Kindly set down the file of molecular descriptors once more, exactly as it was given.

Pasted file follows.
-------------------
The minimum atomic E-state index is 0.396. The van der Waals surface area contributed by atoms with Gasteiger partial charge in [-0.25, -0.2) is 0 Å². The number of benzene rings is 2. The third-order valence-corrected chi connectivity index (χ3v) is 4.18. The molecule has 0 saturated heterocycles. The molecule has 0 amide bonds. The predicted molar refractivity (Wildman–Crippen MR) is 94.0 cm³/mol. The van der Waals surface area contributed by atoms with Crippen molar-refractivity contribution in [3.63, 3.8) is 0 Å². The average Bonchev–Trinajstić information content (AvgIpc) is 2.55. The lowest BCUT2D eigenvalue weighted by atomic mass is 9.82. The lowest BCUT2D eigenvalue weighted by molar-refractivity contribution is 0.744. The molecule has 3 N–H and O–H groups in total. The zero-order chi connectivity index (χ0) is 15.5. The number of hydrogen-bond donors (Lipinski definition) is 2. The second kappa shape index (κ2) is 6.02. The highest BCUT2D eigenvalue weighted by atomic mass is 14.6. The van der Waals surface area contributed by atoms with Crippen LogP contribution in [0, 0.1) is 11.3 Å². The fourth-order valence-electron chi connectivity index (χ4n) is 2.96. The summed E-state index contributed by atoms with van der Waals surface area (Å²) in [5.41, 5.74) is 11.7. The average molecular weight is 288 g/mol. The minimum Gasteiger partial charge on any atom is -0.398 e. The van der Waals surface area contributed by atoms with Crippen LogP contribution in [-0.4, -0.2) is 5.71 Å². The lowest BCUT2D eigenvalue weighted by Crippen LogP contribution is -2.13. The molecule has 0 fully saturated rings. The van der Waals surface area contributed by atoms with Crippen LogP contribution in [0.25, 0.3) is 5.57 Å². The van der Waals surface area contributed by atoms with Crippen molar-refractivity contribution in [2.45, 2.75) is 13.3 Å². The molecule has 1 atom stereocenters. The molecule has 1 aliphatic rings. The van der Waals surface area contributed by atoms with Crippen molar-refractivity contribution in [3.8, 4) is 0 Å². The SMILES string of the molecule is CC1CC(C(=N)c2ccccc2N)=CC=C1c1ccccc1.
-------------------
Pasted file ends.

The minimum atomic E-state index is 0.396. The van der Waals surface area contributed by atoms with Gasteiger partial charge in [-0.25, -0.2) is 0 Å². The number of benzene rings is 2. The third-order valence-corrected chi connectivity index (χ3v) is 4.18. The molecule has 0 saturated heterocycles. The molecule has 0 amide bonds. The predicted molar refractivity (Wildman–Crippen MR) is 94.0 cm³/mol. The van der Waals surface area contributed by atoms with Crippen molar-refractivity contribution in [3.63, 3.8) is 0 Å². The average Bonchev–Trinajstić information content (AvgIpc) is 2.55. The lowest BCUT2D eigenvalue weighted by atomic mass is 9.82. The lowest BCUT2D eigenvalue weighted by molar-refractivity contribution is 0.744. The molecule has 3 N–H and O–H groups in total. The zero-order chi connectivity index (χ0) is 15.5. The number of hydrogen-bond donors (Lipinski definition) is 2. The second kappa shape index (κ2) is 6.02. The highest BCUT2D eigenvalue weighted by atomic mass is 14.6. The van der Waals surface area contributed by atoms with Crippen LogP contribution in [0, 0.1) is 11.3 Å². The fourth-order valence-electron chi connectivity index (χ4n) is 2.96. The summed E-state index contributed by atoms with van der Waals surface area (Å²) in [5.41, 5.74) is 11.7. The average molecular weight is 288 g/mol. The minimum Gasteiger partial charge on any atom is -0.398 e. The van der Waals surface area contributed by atoms with Crippen LogP contribution in [-0.4, -0.2) is 5.71 Å². The lowest BCUT2D eigenvalue weighted by Crippen LogP contribution is -2.13. The molecule has 0 fully saturated rings. The van der Waals surface area contributed by atoms with Crippen LogP contribution in [0.25, 0.3) is 5.57 Å². The van der Waals surface area contributed by atoms with Crippen molar-refractivity contribution in [2.45, 2.75) is 13.3 Å². The molecule has 1 atom stereocenters. The molecule has 1 aliphatic rings. The van der Waals surface area contributed by atoms with Crippen molar-refractivity contribution in [3.8, 4) is 0 Å². The SMILES string of the molecule is CC1CC(C(=N)c2ccccc2N)=CC=C1c1ccccc1.